So, when you’re 32, you should look to be contributing 16% of your current earnings to your pension.
This method ensures your contributions grow with you as you get older and your income increases.
The “50-70” rule
Another way to look at your contributions is to use the “50-70” rule, in which your target retirement income is between 50% and 70% of your current earnings.
So, if you earn $50,000, you’ll need between $25,000 and $35,000 as a regular income in retirement to maintain your current standard of living.
In any case once you have a goal in mind you can adjust your contributions accordingly.
Speaking to your pension plan provider
Nearly all personal pension providers have a help desk where you can ask questions about their specific products.
They’ll be able to provide you with more detailed information, as well as the range of available funds and investment choices open to you.
Also, they should be able to give you an idea of the typical sort of fees you can expect to pay.
However, be aware that this help is not from financial advisors. They won’t be able to provide personalized, independent financial advice that’s specific to you.
4. Speak to a bank, credit union, brokerage or mutual fund company
One place you might not have thought of going to for pension advice is your bank or similar financial institution.
Speaking to someone face-to-face
You can simply walk into the nearest local branch and ask if someone is available to answer questions you have about pensions, worst case scenario you will be asked to make an appointment in advance.
That said similar to pension scheme managers, they may only be able to speak generally about pensions. The advice will likely not be personalized to you.
You should bear in mind that any advice they give will be restricted to the pension products they offer. This means you may not get a full picture of the best options for you.
Online pension services
Some financial institutions may also offer online pension services.
For example, banks such as Bank of America have a full range of pension guides and articles explaining the different types of pensions available.
Partnering with a financial advisor
Some credit unions have financial specialists or partner with financial advice firms that account holders can make the most of.
Contact your bank or credit union to find out whether they offer this kind of service.
Bear in mind that you may have to have a certain level of wealth to make use of a service like this.
5. Work with a financial advisor
If you’re particularly unsure about what to do, you should speak to a pension specialist and take financial advice.
Why should I take advice?
A financial advisor can look at your entire financial situation and give you personalized advice based on your income, expenditure, and current and future circumstances. They can take your goals and ambitions into account, too.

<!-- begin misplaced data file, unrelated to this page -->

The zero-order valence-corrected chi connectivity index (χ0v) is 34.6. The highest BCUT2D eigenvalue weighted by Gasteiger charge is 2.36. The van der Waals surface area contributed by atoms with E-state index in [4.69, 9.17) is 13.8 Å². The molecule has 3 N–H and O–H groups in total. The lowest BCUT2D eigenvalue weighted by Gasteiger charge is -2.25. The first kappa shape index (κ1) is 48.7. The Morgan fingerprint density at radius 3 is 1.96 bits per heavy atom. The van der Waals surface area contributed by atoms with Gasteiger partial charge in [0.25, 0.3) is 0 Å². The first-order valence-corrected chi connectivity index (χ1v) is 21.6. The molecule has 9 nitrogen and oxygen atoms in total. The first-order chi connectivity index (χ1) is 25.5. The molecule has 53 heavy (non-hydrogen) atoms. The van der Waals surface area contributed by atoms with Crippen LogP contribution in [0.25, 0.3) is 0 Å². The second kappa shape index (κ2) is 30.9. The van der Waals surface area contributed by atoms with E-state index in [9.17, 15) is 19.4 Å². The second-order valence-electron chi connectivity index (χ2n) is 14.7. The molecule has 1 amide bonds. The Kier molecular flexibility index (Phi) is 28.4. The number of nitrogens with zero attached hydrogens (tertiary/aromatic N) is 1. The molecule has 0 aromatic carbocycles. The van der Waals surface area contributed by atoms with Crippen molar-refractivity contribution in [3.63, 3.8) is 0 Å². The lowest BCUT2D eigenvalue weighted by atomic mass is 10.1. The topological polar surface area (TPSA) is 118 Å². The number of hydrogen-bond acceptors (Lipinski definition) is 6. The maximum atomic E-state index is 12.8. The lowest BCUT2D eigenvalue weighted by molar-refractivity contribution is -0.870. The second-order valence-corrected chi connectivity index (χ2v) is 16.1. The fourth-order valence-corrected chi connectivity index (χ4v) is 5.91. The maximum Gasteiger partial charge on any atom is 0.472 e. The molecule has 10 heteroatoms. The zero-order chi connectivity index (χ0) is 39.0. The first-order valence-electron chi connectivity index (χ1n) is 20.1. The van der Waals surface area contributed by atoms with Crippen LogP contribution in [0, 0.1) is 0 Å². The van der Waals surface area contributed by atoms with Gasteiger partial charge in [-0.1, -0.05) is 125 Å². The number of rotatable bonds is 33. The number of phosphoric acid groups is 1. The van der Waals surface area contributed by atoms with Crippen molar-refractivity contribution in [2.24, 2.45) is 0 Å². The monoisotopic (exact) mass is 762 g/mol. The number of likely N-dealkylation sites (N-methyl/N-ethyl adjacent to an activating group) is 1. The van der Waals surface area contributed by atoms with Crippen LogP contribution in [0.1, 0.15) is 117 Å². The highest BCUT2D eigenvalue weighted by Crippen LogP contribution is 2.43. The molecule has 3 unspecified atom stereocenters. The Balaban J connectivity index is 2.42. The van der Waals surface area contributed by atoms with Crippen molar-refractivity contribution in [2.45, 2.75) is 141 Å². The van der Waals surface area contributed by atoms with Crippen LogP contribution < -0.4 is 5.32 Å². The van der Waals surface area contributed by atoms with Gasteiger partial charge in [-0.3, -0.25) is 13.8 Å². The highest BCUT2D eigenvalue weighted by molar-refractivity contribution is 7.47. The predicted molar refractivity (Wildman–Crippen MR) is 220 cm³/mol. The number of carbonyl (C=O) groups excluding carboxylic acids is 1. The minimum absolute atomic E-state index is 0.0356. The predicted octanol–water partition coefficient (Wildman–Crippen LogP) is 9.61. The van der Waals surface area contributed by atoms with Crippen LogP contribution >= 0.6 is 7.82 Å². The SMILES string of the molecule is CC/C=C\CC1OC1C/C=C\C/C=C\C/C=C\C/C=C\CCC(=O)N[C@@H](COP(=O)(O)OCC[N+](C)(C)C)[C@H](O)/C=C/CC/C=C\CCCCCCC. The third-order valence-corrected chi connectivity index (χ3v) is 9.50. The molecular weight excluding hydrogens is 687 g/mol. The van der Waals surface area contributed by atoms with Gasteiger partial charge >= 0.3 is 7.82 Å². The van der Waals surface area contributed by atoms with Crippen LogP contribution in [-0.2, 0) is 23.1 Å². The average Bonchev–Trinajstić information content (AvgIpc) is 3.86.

So, for example, if you wanted to retire at 55, a financial advisor will create a bespoke plan targeting that goal.
The majority of financial advisors are entirely independent, meaning they can recommend the right pension for you from a wide range of providers, rather than being restricted to specific products.
How much should I expect to pay for pension advice?
The cost of advice will vary from advisor to advisor.
Typically, there are three ways advisors can charge for pension advice. Your advisor must be upfront about which of these models they use and how much the advice they provide is going to cost you.
Your advisor gives you a set rate for how much they’re going to charge. This could be an annual fee, or a separate fee for each piece of work they do for you.
Your advisor tells you their rate and then provides a breakdown of how long they’ve spent working on you and your financial plan.
Your advisor takes a percentage amount of your assets. There could be an initial fee, and then an ongoing management charge.
Typically, a fair percentage rate is about 1%, in any case be aware that the larger the value of your pension pot the more money you will be paying as a percentage.
How do I choose a financial advisor?
There are plenty of ways to find a trusted financial advisor.Perhaps the easiest is to look at the website of the National Association of Personal Financial Advisors. The association’s website, napfa.org, allows you to find an accredited financial advisor near you.Or you can use our dedicated “find a local advisor” tool to find the best advisors near you.Alternatively, you can sign up for a free pension review from a professional advisor.
When you think about your pension, your mind may well go straight to the workplace or personal pensions you have.
However, it’s important to remember that you will also receive your Social Security when you reach the qualifying age.
Currently, the Social Security payment age is 67 for anyone born after 1954.You may think this money won’t contribute hugely to your retirement income. But, actually, having a guaranteed income that won’t be affected by investment returns or tax can be a great benefit.
You can be confident that there will always be money coming in to help towards bills, even if it won’t be enough in itself to fund your whole retirement.
You’ll only receive a full Social Security if you’ve made sufficient contributions throughout your working life. You normally need at least 10 qualifying years to receive Social Security payments.
The maximum benefit depends on the age you retire. For example, if you retire at full retirement age in 2022, your maximum benefit would be $3,345. However, if you retire at age 62 in 2022, your maximum benefit would be $2,364. If you retire at age 70 in 2022, your maximum benefit would be $4,194.You can use the Social Security Office website at www.ssa.gov to check your entitlements.